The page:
PALS (Pediatric Advanced Life Support)
The AHA’s PALS Course has been updated to reflect new science in the 2015 AHA Guidelines Update for CPR and ECC. This classroom, Instructor-led course uses videos and simulated pediatric emergencies to reinforce the essential concepts of a systematic approach to pediatric assessment, basic life support, PALS treatment algorithms, effective resuscitation, and team dynamics. The goal of the PALS Course is to improve the quality of care provided to seriously ill or injured children, resulting in improved outcomes.
What is taught?
PALS events build on the fundamentals taught in BLS events. A common misconception is that PALS teaches the same thing as BLS plus more. If an employer requires a PALS certification, they will almost always need healthcare providers to have a BLS certification.
Depending on whether the student takes a PALS Initial class (2-days) or a PALS recertification class (1-day), different topics are covered. A PALS Instructor must teach the minimum requirements for a PALS recertification class but has the flexibility to include additional issues from the PALS Initial course. Therefore, there can be a large variance in time and experience, depending on which class/instructor a student chooses.
Let’s take a look at the bare minimum for a PALS Recertification class as well as the full scope of a PALS Initial class.
PALS RECERTIFICATION AGENDA
Science of Pediatric Resuscitation: an overview of the entire PALS class and discussion of updated guidelines
Child High-Quality BLS
Infant High-Quality BLS
Child/Infant Chocking (optional)
Overview of Systematic Approach Model: discussion of the Pediatric Assessment Triangle (PAT) and Primary Assessment
Team Dynamics: learning about bad and good team behaviors and the elements of good team dynamics.
Management of Post-Cardiac Arrest Care
Coping with Death (optional)
Case Scenario Practice with Simulations: includes an overview of PALS algorithms and ECG rhythms
PALS INITIAL AGENDA
INCLUDES ALL OF THE ABOVE AND:
Management of Respiratory Emergencies: includes video case discussions
Management of Shock Emergencies: includes video case discussions
Vascular Access: learn and practice the use of an EZ-IO
Management of Arrhythmia Emergencies: includes video case discussions
Rhythm Disturbances and Electrical Therapy (including 12-Lead ECG Placement)
Case Scenario Practice:
Upper Airway Obstruction
Lower Airway Obstruction
Parenchymal Lung Disease
V-Fib and Pulseless V-Tach
Disordered Control of Breathing
Regardless of whether a student is taking the full AHA PALS Initial or PALS Recertification class, they are tested over five things:
Child BLS skills test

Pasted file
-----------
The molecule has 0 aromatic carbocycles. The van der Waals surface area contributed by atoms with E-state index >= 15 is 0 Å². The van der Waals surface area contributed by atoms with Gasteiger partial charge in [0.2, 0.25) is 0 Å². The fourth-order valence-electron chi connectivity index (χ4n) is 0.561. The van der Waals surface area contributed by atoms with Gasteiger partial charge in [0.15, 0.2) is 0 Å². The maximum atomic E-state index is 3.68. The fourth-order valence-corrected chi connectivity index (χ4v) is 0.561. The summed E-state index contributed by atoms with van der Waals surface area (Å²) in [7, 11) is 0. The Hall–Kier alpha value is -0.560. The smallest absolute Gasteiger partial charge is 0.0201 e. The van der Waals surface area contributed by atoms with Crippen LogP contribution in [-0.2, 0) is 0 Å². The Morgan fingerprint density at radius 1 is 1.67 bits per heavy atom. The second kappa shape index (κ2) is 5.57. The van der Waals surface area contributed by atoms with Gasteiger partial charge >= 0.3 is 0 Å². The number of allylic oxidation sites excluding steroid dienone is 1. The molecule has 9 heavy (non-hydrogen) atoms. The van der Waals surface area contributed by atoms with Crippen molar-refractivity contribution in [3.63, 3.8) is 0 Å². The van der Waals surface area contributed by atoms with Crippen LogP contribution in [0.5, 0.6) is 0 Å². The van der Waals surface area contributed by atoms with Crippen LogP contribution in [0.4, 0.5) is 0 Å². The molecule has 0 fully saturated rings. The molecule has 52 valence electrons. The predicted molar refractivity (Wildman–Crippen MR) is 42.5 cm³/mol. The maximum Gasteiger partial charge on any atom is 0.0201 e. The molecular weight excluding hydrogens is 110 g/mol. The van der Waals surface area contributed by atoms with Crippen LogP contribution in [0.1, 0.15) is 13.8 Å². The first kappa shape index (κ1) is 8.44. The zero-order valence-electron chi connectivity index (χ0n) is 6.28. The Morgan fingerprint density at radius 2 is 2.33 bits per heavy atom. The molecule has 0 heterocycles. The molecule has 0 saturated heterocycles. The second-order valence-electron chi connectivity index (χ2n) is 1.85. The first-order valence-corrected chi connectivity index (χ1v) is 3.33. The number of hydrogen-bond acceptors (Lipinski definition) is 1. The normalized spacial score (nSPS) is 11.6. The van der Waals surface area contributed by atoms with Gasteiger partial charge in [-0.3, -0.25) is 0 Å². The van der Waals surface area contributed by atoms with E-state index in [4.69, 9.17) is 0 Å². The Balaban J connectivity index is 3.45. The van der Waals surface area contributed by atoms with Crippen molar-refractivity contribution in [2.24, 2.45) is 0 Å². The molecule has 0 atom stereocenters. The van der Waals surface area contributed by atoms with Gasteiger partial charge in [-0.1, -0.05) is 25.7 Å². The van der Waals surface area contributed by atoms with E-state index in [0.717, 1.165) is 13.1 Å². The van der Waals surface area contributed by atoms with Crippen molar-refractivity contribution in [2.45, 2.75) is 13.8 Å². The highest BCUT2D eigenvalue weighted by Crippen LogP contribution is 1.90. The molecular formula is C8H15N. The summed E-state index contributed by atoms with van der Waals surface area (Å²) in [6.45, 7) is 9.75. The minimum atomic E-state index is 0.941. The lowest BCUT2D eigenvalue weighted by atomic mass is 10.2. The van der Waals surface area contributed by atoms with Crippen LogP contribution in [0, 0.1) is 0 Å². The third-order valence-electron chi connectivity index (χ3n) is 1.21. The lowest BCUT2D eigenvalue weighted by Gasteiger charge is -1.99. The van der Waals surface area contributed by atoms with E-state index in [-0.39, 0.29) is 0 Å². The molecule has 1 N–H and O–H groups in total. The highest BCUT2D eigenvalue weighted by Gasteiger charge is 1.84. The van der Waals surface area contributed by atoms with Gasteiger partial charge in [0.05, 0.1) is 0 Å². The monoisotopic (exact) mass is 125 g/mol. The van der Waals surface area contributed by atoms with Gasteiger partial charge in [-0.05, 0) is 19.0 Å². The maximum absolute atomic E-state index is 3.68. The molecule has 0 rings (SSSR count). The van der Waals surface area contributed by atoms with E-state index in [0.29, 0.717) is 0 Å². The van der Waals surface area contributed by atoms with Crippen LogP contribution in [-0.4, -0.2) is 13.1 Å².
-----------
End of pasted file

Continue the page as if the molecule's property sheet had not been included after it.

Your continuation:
Infant BLS skills test
Airway Management skills test
50-question written exam.
Who needs this certification?
AHA PALS events are primarily for those who need a PALS certification for their job. State licensing regulations drive this requirement. These regulations may apply to an entire healthcare organization or individual healthcare professionals. This class can also be taken by medical professionals or students in a medical program who don’t have requirements but are interested in expanding their knowledge.
The following are examples of industries that usually require a PALS certification.
- Surgery Center
- Intensive Care Unit
- Pediatric Dentists (performing conscious sedation)
- Children’s Emergency Department
- Urgent Care
- Pediatric Clinics
- EMS agencies
- Fire Department
- The below are individuals that qualify and may need a PALS class.
- Travel Nurses
- Nursing Students
- Nurse Practitioner
- Physician’s Assistant
Classroom-based courses work well for learners who prefer group interaction and instructor feedback while learning
The course includes realistic, clinical scenarios that encourage active participation – delivered through actual pediatric patient videos and lifelike simulations
The course is comprehensive and has a systematic approach to assess and treat pediatric patients in emergencies
The course uses a hands-on class format to reinforce skills proficiency
Co-branded with the American Academy of Pediatrics (AAP)
High-quality Child CPR AED and Infant CPR
Recognition of patients who do and do not require immediate intervention
Recognition of cardiopulmonary arrest early and application of CPR within 10 seconds
Apply team dynamics
Differentiation between respiratory distress and failure
Early interventions for respiratory distress and failure
Differentiation between compensated and decompensated (hypotensive) shock
Early interventions for the treatment of shock
Differentiation between unstable and stable patients with arrhythmias
Clinical characteristics of instability in patients with arrhythmias
Post–cardiac arrest management